As April begins the term “April Showers” is truly apparent. One second the sun is shining and the birds are singing away quite happily and then the next its absolutely chucking it down with rain. It’s a race to get all the tools inside before the rain gets to them and no sooner have you done that the sun comes out again. Anyway, Geoff’s welder is now fixed and his Co2 bottle is full and so whilst he finished welding the chassis up, I took apart the door on my Rover 623 to fix my electric window, as it kept sticking half way down.
Once the welding was done a new mounting bracket for the A frame was also created. To help give it strength, rather than drill a hole for a bolt to pass through, we have welded on a stud that a bolt can be fixed on to. To us, this seems a lot stronger. The chassis was then turned on its side and my brother dug out his “pulling tool” to remove the hubs on the axle. Initially we clamped it on and it required some serious force. We then discovered an easier way. Putting the chassis back on the ground with the extractor clamped to the rear hub Geoff was then able to put more force behind the spanner. A few seconds later with a huge pop, the rear hub came flying off. We were then able to remove the brake plate etc and get those all cleaned up and at the same time replace the outer oil seal in the shaft. A set of these were sourced for me by Richard Plaxton from BSL. As the bearings are fine we decided to leave those alone and not change the inner seal. As the old seal was very brittle and that squeezing it just snapped it in half, we decided to pull the hub on the other side to and replace that oil seal. This one however was a lot more flexible.
With the oil seals fitted the Tetra Schultz then came out again and both the A frame and front of the chassis were treated with it - once the chassis had been sanded down again. It’s amazing how much surface rust can accumulate on bare metal in four weeks. Before the body goes on, I plan to give the chassis at least another two coats. During the week I had bought a set of new A frame bushes and mounting caps along with a set of bushes and steel innards for the front suspension from Bond Spares. The club sells new parts for those restoring Bond Bugs but luckily as a Bond Bug is essentially a Reliant Regal underneath many of the mechanics are identical. Ironically on the same day my brother also brought a set of A frame bushes from Reliant Services in Stirchley but they were great and gave him a full refund when he took them back. The first thing that amazed me with the new bushes was how small they looked. I thought I had the wrong size bushes at first until I realised that the old ones have just been worn and crushed to their present size. Once the Tetra Schultz was dry we set about rebuilding the A frame. It wasn’t a hard task but then we pondered at what a horrible task it must be if the body of the car was still on. We had the chassis on its side when we did it.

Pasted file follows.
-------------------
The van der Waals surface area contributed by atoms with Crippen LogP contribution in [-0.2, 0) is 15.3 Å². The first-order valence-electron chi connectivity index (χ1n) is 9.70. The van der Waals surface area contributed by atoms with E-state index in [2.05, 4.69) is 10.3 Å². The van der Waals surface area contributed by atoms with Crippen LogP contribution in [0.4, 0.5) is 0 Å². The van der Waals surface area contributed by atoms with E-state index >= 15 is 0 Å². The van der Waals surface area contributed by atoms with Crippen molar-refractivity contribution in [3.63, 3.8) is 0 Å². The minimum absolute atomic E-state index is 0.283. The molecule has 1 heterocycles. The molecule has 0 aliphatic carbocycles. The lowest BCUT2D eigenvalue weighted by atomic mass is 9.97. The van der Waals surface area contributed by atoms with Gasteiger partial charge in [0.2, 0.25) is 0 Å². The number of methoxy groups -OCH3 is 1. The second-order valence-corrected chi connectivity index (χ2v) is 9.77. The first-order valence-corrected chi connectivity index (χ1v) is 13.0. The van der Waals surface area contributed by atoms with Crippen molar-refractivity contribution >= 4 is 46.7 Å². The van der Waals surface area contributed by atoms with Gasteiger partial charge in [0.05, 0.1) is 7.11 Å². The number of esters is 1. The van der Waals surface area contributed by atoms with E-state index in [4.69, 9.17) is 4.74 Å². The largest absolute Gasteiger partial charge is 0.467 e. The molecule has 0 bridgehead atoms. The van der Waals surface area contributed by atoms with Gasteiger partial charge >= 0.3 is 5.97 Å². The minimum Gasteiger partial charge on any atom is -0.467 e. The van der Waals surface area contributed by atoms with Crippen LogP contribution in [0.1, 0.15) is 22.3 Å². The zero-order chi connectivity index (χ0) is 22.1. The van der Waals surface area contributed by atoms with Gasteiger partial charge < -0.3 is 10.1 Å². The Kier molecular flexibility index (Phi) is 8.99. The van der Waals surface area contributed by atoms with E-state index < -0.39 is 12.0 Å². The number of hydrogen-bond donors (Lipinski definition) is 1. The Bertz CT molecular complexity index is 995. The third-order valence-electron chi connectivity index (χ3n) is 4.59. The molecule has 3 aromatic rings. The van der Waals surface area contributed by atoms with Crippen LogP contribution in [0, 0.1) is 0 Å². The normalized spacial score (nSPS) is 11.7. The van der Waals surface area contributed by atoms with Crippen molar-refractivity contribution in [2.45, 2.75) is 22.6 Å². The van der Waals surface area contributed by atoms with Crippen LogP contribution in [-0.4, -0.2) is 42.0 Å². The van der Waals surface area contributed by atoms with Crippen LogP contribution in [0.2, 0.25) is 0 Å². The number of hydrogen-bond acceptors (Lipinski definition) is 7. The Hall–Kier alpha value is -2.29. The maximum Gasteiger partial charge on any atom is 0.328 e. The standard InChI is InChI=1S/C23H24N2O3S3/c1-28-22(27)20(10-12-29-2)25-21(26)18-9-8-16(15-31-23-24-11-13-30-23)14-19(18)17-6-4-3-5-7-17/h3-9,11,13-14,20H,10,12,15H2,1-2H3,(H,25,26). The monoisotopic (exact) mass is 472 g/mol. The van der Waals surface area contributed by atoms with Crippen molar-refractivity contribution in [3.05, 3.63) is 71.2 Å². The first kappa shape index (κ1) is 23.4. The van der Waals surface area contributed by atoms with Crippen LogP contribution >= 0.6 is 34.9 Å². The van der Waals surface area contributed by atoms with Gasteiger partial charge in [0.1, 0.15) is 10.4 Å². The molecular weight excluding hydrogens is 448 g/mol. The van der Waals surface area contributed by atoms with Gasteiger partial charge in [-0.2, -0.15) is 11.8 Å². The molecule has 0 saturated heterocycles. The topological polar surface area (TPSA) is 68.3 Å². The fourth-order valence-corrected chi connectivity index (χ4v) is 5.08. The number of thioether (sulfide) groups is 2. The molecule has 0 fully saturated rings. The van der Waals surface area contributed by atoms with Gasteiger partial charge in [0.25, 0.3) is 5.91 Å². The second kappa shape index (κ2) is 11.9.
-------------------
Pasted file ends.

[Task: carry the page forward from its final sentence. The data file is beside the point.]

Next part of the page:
When it was back together we checked for any play in the front wheel. There is no play in the King Pin but there was play in the wheel bearings. So we took off the front wheel and proceeded to remove the hub cap covering the bearings etc. We removed the locking screw and tried to remove the cap. Would it come off? We twisted and turned, tapped and bashed, pulled and poked and the thing was stuck solid. So fearing there must be something else holding it on I dug out the Haynes Manual for the Regal. That simply said, “unscrew the retaining screw and remove the hub cap”. Well we did, but the cap wasn’t having any of it. After a few more minutes with a screw driver and a very large hammer the cap finally came off.” Inside we discovered that the main hub nut was loose. Once this was tightened we lost a lot of play in the front wheel. There is a tiny amount that’s just detectable, but I’m not sure if its enough to worry about.
As the rain now started to pour down again we immediately started to put all the tools into the dry and cover the chassis. We did it just in time as this time it poured down and added to that the wind was terrible, smelly to - I haven’t a clue what Geoff had been eating the night before!!! We couldn’t do much more to the chassis and so turned our attention to the body and the engine. First of all we removed anything that was clamped to the body in the engine bay like solenoid, fuse box and coil etc. These were so rotten that they had more or less welded them self to the body and whilst a few came undone, we took an axle grinder to the bolts on the fuse box. I then tried to unscrew the rear lights but the bolts were so badly corroded I had no chance. As the lights are being replaced I decided to just break the glass of and Geoff took an angle grinder to the remaining bolts. Mysteriously once removed the rear lights on the driver’s side have an additional hole behind them? Why this is we haven’t a clue, its a rough hole that doesn’t appear on the passenger side. I then set about the headlamps and they were just a pile of glass and rust. As I loosened the screws, fragments of rust would just fall out from behind the headlamp like sand. The bowls behind the headlamps are totally rusted and so as these are sealed units, the headlamps are useless and got dumped in the bin. The front indicators were OK, but these are covered in a large rubber shroud.
On the engine Geoff pulled off the gear box and whilst we need a new thrust bearing the clutch itself looks good and I’m not sure we would get a much better one if we brought a new one. A number of other parts (carburetor, manifold, fuel pump & water pump) have also been removed ready for cleaning. I will get these done before starting on the engine itself.
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